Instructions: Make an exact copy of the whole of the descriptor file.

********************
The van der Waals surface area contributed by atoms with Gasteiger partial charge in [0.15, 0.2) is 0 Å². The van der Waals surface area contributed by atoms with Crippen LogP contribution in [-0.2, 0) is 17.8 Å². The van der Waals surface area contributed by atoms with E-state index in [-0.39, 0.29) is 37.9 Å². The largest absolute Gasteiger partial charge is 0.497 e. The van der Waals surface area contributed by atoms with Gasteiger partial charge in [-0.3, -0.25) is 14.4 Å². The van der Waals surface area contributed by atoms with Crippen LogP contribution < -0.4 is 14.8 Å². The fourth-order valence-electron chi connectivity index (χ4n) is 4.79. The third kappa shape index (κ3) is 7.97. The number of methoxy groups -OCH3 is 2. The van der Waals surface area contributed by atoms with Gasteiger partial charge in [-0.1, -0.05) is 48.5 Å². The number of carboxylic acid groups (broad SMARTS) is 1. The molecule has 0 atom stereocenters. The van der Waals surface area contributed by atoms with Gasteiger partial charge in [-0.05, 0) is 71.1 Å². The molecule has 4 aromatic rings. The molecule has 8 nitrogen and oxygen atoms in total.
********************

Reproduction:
The van der Waals surface area contributed by atoms with Gasteiger partial charge in [0.15, 0.2) is 0 Å². The van der Waals surface area contributed by atoms with Crippen LogP contribution in [-0.2, 0) is 17.8 Å². The van der Waals surface area contributed by atoms with E-state index in [-0.39, 0.29) is 37.9 Å². The largest absolute Gasteiger partial charge is 0.497 e. The van der Waals surface area contributed by atoms with Gasteiger partial charge in [-0.3, -0.25) is 14.4 Å². The van der Waals surface area contributed by atoms with Crippen LogP contribution < -0.4 is 14.8 Å². The fourth-order valence-electron chi connectivity index (χ4n) is 4.79. The third kappa shape index (κ3) is 7.97. The number of methoxy groups -OCH3 is 2. The van der Waals surface area contributed by atoms with Gasteiger partial charge in [-0.1, -0.05) is 48.5 Å². The number of carboxylic acid groups (broad SMARTS) is 1. The molecule has 0 atom stereocenters. The van der Waals surface area contributed by atoms with Gasteiger partial charge in [-0.05, 0) is 71.1 Å². The molecule has 4 aromatic rings. The molecule has 8 nitrogen and oxygen atoms in total.